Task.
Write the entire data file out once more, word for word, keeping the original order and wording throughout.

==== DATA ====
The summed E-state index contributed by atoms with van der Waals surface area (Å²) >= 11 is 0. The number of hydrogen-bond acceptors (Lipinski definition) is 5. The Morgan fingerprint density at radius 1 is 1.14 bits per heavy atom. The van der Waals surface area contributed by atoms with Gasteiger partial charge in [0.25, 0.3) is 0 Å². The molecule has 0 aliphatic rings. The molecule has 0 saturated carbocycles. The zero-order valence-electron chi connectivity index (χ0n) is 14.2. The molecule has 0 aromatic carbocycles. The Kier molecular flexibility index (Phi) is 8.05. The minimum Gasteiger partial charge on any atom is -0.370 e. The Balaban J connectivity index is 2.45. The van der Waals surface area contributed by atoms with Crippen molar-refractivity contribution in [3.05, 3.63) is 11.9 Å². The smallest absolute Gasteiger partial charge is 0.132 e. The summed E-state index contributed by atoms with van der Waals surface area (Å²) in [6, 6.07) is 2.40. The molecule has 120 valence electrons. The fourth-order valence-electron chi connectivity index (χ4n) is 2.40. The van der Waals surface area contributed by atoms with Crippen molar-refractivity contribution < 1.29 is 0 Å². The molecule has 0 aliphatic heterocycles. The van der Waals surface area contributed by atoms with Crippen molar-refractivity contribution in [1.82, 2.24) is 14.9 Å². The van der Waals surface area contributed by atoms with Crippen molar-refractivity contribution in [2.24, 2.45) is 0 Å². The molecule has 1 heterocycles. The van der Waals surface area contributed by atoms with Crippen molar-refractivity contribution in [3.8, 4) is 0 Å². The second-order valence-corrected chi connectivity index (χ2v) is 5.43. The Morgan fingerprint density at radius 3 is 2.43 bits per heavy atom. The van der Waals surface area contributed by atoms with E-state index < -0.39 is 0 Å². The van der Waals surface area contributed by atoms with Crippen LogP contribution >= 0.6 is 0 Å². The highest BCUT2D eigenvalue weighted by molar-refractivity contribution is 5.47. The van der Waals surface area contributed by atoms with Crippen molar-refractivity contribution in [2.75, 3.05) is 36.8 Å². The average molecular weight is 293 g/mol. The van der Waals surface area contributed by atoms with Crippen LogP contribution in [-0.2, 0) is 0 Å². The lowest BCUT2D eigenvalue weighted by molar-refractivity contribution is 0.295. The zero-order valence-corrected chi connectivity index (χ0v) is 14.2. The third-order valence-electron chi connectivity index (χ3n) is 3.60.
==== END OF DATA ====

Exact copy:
The summed E-state index contributed by atoms with van der Waals surface area (Å²) >= 11 is 0. The number of hydrogen-bond acceptors (Lipinski definition) is 5. The Morgan fingerprint density at radius 1 is 1.14 bits per heavy atom. The van der Waals surface area contributed by atoms with Gasteiger partial charge in [0.25, 0.3) is 0 Å². The molecule has 0 aliphatic rings. The molecule has 0 saturated carbocycles. The zero-order valence-electron chi connectivity index (χ0n) is 14.2. The molecule has 0 aromatic carbocycles. The Kier molecular flexibility index (Phi) is 8.05. The minimum Gasteiger partial charge on any atom is -0.370 e. The Balaban J connectivity index is 2.45. The van der Waals surface area contributed by atoms with Crippen molar-refractivity contribution in [3.05, 3.63) is 11.9 Å². The smallest absolute Gasteiger partial charge is 0.132 e. The summed E-state index contributed by atoms with van der Waals surface area (Å²) in [6, 6.07) is 2.40. The molecule has 120 valence electrons. The fourth-order valence-electron chi connectivity index (χ4n) is 2.40. The van der Waals surface area contributed by atoms with Crippen molar-refractivity contribution < 1.29 is 0 Å². The molecule has 0 aliphatic heterocycles. The van der Waals surface area contributed by atoms with Crippen molar-refractivity contribution in [1.82, 2.24) is 14.9 Å². The van der Waals surface area contributed by atoms with Crippen molar-refractivity contribution in [2.24, 2.45) is 0 Å². The molecule has 1 heterocycles. The van der Waals surface area contributed by atoms with Crippen molar-refractivity contribution in [3.8, 4) is 0 Å². The second-order valence-corrected chi connectivity index (χ2v) is 5.43. The Morgan fingerprint density at radius 3 is 2.43 bits per heavy atom. The van der Waals surface area contributed by atoms with E-state index < -0.39 is 0 Å². The van der Waals surface area contributed by atoms with Crippen LogP contribution >= 0.6 is 0 Å². The highest BCUT2D eigenvalue weighted by molar-refractivity contribution is 5.47. The van der Waals surface area contributed by atoms with Crippen molar-refractivity contribution in [2.75, 3.05) is 36.8 Å². The average molecular weight is 293 g/mol. The van der Waals surface area contributed by atoms with Crippen LogP contribution in [-0.2, 0) is 0 Å². The lowest BCUT2D eigenvalue weighted by molar-refractivity contribution is 0.295. The zero-order valence-corrected chi connectivity index (χ0v) is 14.2. The third-order valence-electron chi connectivity index (χ3n) is 3.60.